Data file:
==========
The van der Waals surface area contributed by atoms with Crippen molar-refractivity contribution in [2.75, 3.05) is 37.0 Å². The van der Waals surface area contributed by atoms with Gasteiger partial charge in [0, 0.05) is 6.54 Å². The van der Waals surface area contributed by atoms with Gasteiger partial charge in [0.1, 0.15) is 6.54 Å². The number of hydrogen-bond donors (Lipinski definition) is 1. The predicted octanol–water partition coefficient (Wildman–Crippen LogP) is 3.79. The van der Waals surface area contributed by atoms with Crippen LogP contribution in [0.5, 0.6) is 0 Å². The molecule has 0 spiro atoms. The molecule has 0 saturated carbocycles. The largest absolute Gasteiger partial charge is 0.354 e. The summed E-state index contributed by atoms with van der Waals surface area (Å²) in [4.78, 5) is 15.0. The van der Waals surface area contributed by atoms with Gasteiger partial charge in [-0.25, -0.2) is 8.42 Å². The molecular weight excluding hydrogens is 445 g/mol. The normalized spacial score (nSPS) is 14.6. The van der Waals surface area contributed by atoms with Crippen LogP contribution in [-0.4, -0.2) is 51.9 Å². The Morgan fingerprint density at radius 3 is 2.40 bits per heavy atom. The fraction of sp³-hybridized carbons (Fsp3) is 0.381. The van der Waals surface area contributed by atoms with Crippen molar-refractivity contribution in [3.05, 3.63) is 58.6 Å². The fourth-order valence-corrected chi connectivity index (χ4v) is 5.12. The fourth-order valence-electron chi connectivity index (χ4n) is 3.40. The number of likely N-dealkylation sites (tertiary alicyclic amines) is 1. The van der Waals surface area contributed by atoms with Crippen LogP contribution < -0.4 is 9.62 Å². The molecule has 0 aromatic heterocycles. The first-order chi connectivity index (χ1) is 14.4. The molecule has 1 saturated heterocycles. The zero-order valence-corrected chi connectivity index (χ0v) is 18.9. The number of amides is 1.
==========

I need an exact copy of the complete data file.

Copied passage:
The van der Waals surface area contributed by atoms with Crippen molar-refractivity contribution in [2.75, 3.05) is 37.0 Å². The van der Waals surface area contributed by atoms with Gasteiger partial charge in [0, 0.05) is 6.54 Å². The van der Waals surface area contributed by atoms with Gasteiger partial charge in [0.1, 0.15) is 6.54 Å². The number of hydrogen-bond donors (Lipinski definition) is 1. The predicted octanol–water partition coefficient (Wildman–Crippen LogP) is 3.79. The van der Waals surface area contributed by atoms with Crippen LogP contribution in [0.5, 0.6) is 0 Å². The molecule has 0 spiro atoms. The molecule has 0 saturated carbocycles. The largest absolute Gasteiger partial charge is 0.354 e. The summed E-state index contributed by atoms with van der Waals surface area (Å²) in [4.78, 5) is 15.0. The van der Waals surface area contributed by atoms with Gasteiger partial charge in [-0.25, -0.2) is 8.42 Å². The molecular weight excluding hydrogens is 445 g/mol. The normalized spacial score (nSPS) is 14.6. The van der Waals surface area contributed by atoms with Crippen LogP contribution in [-0.4, -0.2) is 51.9 Å². The Morgan fingerprint density at radius 3 is 2.40 bits per heavy atom. The fraction of sp³-hybridized carbons (Fsp3) is 0.381. The van der Waals surface area contributed by atoms with Crippen molar-refractivity contribution in [3.05, 3.63) is 58.6 Å². The fourth-order valence-corrected chi connectivity index (χ4v) is 5.12. The fourth-order valence-electron chi connectivity index (χ4n) is 3.40. The number of likely N-dealkylation sites (tertiary alicyclic amines) is 1. The van der Waals surface area contributed by atoms with Crippen LogP contribution < -0.4 is 9.62 Å². The molecule has 0 aromatic heterocycles. The first-order chi connectivity index (χ1) is 14.4. The molecule has 1 saturated heterocycles. The zero-order valence-corrected chi connectivity index (χ0v) is 18.9. The number of amides is 1.